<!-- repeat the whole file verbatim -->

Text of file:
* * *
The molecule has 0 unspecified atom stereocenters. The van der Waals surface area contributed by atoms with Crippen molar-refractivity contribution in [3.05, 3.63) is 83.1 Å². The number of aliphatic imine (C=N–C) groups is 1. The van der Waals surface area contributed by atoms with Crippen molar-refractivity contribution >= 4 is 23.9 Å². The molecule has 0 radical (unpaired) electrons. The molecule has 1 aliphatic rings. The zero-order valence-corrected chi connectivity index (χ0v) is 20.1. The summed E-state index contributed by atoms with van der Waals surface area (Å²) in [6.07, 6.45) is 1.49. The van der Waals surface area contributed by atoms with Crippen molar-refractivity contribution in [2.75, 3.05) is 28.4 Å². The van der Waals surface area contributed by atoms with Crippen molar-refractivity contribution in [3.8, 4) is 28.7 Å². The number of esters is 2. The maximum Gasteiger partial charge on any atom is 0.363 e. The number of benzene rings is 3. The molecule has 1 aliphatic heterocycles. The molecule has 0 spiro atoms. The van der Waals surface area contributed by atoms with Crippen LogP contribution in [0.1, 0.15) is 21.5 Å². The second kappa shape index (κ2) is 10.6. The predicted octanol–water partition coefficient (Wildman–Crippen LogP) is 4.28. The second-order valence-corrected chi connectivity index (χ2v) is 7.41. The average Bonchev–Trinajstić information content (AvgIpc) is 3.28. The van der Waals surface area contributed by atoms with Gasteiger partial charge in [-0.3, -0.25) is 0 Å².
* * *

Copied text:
The molecule has 0 unspecified atom stereocenters. The van der Waals surface area contributed by atoms with Crippen molar-refractivity contribution in [3.05, 3.63) is 83.1 Å². The number of aliphatic imine (C=N–C) groups is 1. The van der Waals surface area contributed by atoms with Crippen molar-refractivity contribution >= 4 is 23.9 Å². The molecule has 0 radical (unpaired) electrons. The molecule has 1 aliphatic rings. The zero-order valence-corrected chi connectivity index (χ0v) is 20.1. The summed E-state index contributed by atoms with van der Waals surface area (Å²) in [6.07, 6.45) is 1.49. The van der Waals surface area contributed by atoms with Crippen molar-refractivity contribution in [2.75, 3.05) is 28.4 Å². The van der Waals surface area contributed by atoms with Crippen molar-refractivity contribution in [3.8, 4) is 28.7 Å². The number of esters is 2. The maximum Gasteiger partial charge on any atom is 0.363 e. The number of benzene rings is 3. The molecule has 1 aliphatic heterocycles. The molecule has 0 spiro atoms. The van der Waals surface area contributed by atoms with Crippen LogP contribution in [0.1, 0.15) is 21.5 Å². The second kappa shape index (κ2) is 10.6. The predicted octanol–water partition coefficient (Wildman–Crippen LogP) is 4.28. The second-order valence-corrected chi connectivity index (χ2v) is 7.41. The average Bonchev–Trinajstić information content (AvgIpc) is 3.28. The van der Waals surface area contributed by atoms with Gasteiger partial charge in [-0.3, -0.25) is 0 Å².